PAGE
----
How should a manager safeguard against discrimination among employees in the workplace?
If discrimination between employees becomes evident, what is the best way to handle it? Dealing effectively with discrimination is a twofold process:
- Being knowledgeable with regard to antidiscrimination laws
- Paying close attention to what’s happening in your department or company.
Here are five suggested guidelines for managers to deal with any type of discrimination:
- Pay attention to what is not always obvious in your department or organisation: Discrimination is not always obvious and a manager cannot always see it, prove it, or put a stop to it. However, if you turn a blind eye to even a hint of discriminatory behaviour, the organisation will suffer in terms of low morale, employee conflicts, or even lawsuits, among other serious problems that may arise.
- Keep your personal beliefs to yourself: Your personal belief systems regarding race, religion, sexual orientation, and other potentially contentious issues should not affect your duty to monitor workplace discrimination, or cloud your judgement regarding what is right and legal. By the same token be careful of what you say. Think before you say something that might be misconstrued, and teach your employees to conduct themselves the same way. Employees should not be afraid to be themselves, but they do need to be sensitive, and knowledgeable about what is permissible to say.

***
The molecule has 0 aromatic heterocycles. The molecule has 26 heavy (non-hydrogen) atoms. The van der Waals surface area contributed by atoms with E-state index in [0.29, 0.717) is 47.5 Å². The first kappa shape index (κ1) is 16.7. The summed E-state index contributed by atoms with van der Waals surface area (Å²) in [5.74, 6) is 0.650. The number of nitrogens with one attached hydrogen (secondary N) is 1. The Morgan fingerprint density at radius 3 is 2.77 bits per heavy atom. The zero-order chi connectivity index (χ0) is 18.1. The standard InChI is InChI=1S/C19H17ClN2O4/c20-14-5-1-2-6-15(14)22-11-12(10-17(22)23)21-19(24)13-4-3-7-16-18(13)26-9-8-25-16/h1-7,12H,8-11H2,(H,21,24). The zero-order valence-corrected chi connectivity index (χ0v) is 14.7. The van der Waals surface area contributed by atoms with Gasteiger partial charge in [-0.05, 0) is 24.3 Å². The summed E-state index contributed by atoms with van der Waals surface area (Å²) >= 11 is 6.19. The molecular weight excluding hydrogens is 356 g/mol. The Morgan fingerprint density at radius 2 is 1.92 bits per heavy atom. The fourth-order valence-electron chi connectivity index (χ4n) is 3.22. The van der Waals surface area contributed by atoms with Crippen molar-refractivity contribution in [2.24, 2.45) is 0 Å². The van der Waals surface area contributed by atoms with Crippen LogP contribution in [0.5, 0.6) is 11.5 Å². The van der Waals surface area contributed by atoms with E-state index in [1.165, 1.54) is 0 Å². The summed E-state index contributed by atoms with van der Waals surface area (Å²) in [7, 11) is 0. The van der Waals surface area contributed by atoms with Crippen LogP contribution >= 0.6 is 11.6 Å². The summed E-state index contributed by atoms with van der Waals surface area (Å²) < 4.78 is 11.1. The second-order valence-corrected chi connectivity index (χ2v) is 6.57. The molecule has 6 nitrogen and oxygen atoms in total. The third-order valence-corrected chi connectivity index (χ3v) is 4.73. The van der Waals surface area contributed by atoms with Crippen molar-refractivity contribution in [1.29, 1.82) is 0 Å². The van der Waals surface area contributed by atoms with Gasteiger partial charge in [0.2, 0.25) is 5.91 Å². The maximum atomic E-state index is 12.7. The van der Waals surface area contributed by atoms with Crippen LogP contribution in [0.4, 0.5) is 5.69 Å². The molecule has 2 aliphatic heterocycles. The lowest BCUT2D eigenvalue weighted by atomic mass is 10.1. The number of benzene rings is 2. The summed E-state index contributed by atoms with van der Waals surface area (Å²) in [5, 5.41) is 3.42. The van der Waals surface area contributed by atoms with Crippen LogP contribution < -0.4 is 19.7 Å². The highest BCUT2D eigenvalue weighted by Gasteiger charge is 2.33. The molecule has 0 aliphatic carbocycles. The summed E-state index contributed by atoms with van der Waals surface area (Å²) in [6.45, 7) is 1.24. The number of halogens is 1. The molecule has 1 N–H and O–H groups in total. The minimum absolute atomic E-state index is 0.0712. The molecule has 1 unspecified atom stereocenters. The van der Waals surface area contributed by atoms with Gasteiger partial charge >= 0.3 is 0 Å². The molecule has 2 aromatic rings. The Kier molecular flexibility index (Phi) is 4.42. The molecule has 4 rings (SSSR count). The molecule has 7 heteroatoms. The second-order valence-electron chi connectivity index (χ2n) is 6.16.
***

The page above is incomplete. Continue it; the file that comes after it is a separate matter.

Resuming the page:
- Respond quickly: If an employee expresses concern about possible workplace discrimination, respond as quickly as possible to resolve the issue. Allowing it to continue will only add to the employee’s anxiety and allow whatever may be happening to potentially escalate. Establish a clear policy for yourself and others for dealing with the problem.
- Educate yourself:Stay informed about workplace discrimination. Talk with your peers in similar and different industries, read your daily newspaper for information about what’s happening locally, and conduct research on discrimination and harassment law. Find out what it means for you as an employer. Consider paying an attorney who specialises in this area for a one hour consultation and ask as many questions as you can.
- Formalise the organisation’s policy: Create and educate your employees on an anti-discrimination policy. Be aware that no anti-discrimination policy will be taken seriously unless you take action against any discrimination that takes place. If you discover that some kind of discrimination has taken place, decide if you will start with a warning, insist on counselling, or formally terminate the accused.
When an employee witnesses discrimination
It is unacceptable for employees to be placed in a situation where they encounter discrimination against a colleague. What has been witnessed should be taken seriously by the employee who has seen it as well as by the employer who receives a complaint about it from the witness. The main issue is that discrimination is allegedly taking place and has to be verified, and also that the witness feels strongly enough to have made a complaint. As with a complaint from an employee alleging direct discrimination against them, a complaint about discrimination which has been witnessed should be handled just as sensitively.